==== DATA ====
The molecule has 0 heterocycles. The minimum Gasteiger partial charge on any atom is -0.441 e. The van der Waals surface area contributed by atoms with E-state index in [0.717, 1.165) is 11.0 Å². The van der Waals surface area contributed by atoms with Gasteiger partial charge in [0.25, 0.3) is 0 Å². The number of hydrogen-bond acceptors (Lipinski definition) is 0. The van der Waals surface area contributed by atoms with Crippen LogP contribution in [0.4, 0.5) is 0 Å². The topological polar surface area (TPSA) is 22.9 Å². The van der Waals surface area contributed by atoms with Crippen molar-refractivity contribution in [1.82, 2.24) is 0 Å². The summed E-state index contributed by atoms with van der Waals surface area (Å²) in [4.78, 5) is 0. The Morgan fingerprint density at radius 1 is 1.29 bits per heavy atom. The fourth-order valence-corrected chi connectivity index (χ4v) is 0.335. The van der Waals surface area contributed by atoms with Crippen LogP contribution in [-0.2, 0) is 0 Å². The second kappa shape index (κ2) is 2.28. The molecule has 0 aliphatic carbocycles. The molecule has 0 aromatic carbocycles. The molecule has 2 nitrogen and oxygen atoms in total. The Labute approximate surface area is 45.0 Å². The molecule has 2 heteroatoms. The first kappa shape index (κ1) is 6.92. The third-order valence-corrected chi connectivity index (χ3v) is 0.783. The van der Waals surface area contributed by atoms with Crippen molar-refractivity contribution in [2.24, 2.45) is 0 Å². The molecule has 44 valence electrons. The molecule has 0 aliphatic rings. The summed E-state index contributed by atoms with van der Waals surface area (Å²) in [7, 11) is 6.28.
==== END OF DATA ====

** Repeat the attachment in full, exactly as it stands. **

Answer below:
The molecule has 0 heterocycles. The minimum Gasteiger partial charge on any atom is -0.441 e. The van der Waals surface area contributed by atoms with E-state index in [0.717, 1.165) is 11.0 Å². The van der Waals surface area contributed by atoms with Gasteiger partial charge in [0.25, 0.3) is 0 Å². The number of hydrogen-bond acceptors (Lipinski definition) is 0. The van der Waals surface area contributed by atoms with Crippen LogP contribution in [0.4, 0.5) is 0 Å². The topological polar surface area (TPSA) is 22.9 Å². The van der Waals surface area contributed by atoms with Crippen molar-refractivity contribution in [1.82, 2.24) is 0 Å². The summed E-state index contributed by atoms with van der Waals surface area (Å²) in [4.78, 5) is 0. The Morgan fingerprint density at radius 1 is 1.29 bits per heavy atom. The fourth-order valence-corrected chi connectivity index (χ4v) is 0.335. The van der Waals surface area contributed by atoms with Crippen LogP contribution in [-0.2, 0) is 0 Å². The second kappa shape index (κ2) is 2.28. The molecule has 0 aliphatic carbocycles. The molecule has 0 aromatic carbocycles. The molecule has 2 nitrogen and oxygen atoms in total. The Labute approximate surface area is 45.0 Å². The molecule has 2 heteroatoms. The first kappa shape index (κ1) is 6.92. The third-order valence-corrected chi connectivity index (χ3v) is 0.783. The van der Waals surface area contributed by atoms with Crippen molar-refractivity contribution in [2.24, 2.45) is 0 Å². The molecule has 44 valence electrons. The molecule has 0 aliphatic rings. The summed E-state index contributed by atoms with van der Waals surface area (Å²) in [7, 11) is 6.28.